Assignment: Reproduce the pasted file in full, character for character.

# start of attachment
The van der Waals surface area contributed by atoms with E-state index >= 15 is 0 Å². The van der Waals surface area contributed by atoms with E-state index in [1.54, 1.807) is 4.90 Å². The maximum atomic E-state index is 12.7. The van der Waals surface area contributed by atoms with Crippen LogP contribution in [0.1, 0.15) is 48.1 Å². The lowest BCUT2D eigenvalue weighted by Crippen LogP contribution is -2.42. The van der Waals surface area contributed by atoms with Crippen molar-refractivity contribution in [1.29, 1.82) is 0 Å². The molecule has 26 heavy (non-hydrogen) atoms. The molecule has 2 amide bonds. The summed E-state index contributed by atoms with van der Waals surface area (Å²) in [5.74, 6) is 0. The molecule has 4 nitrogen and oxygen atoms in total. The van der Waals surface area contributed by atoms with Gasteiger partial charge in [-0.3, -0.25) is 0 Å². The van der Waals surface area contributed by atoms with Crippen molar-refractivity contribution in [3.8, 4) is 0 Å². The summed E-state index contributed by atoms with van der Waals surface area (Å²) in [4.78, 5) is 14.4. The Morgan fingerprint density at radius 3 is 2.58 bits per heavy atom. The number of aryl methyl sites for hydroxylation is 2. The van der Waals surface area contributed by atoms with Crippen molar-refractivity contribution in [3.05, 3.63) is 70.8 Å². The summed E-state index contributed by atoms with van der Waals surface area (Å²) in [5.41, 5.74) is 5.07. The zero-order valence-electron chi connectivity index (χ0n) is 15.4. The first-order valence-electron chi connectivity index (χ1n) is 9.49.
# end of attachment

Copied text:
The van der Waals surface area contributed by atoms with E-state index >= 15 is 0 Å². The van der Waals surface area contributed by atoms with E-state index in [1.54, 1.807) is 4.90 Å². The maximum atomic E-state index is 12.7. The van der Waals surface area contributed by atoms with Crippen LogP contribution in [0.1, 0.15) is 48.1 Å². The lowest BCUT2D eigenvalue weighted by Crippen LogP contribution is -2.42. The van der Waals surface area contributed by atoms with Crippen molar-refractivity contribution in [1.29, 1.82) is 0 Å². The molecule has 26 heavy (non-hydrogen) atoms. The molecule has 2 amide bonds. The summed E-state index contributed by atoms with van der Waals surface area (Å²) in [5.74, 6) is 0. The molecule has 4 nitrogen and oxygen atoms in total. The van der Waals surface area contributed by atoms with Gasteiger partial charge in [-0.3, -0.25) is 0 Å². The van der Waals surface area contributed by atoms with Crippen molar-refractivity contribution in [3.8, 4) is 0 Å². The summed E-state index contributed by atoms with van der Waals surface area (Å²) in [4.78, 5) is 14.4. The Morgan fingerprint density at radius 3 is 2.58 bits per heavy atom. The number of aryl methyl sites for hydroxylation is 2. The van der Waals surface area contributed by atoms with Crippen molar-refractivity contribution in [3.05, 3.63) is 70.8 Å². The summed E-state index contributed by atoms with van der Waals surface area (Å²) in [5.41, 5.74) is 5.07. The zero-order valence-electron chi connectivity index (χ0n) is 15.4. The first-order valence-electron chi connectivity index (χ1n) is 9.49.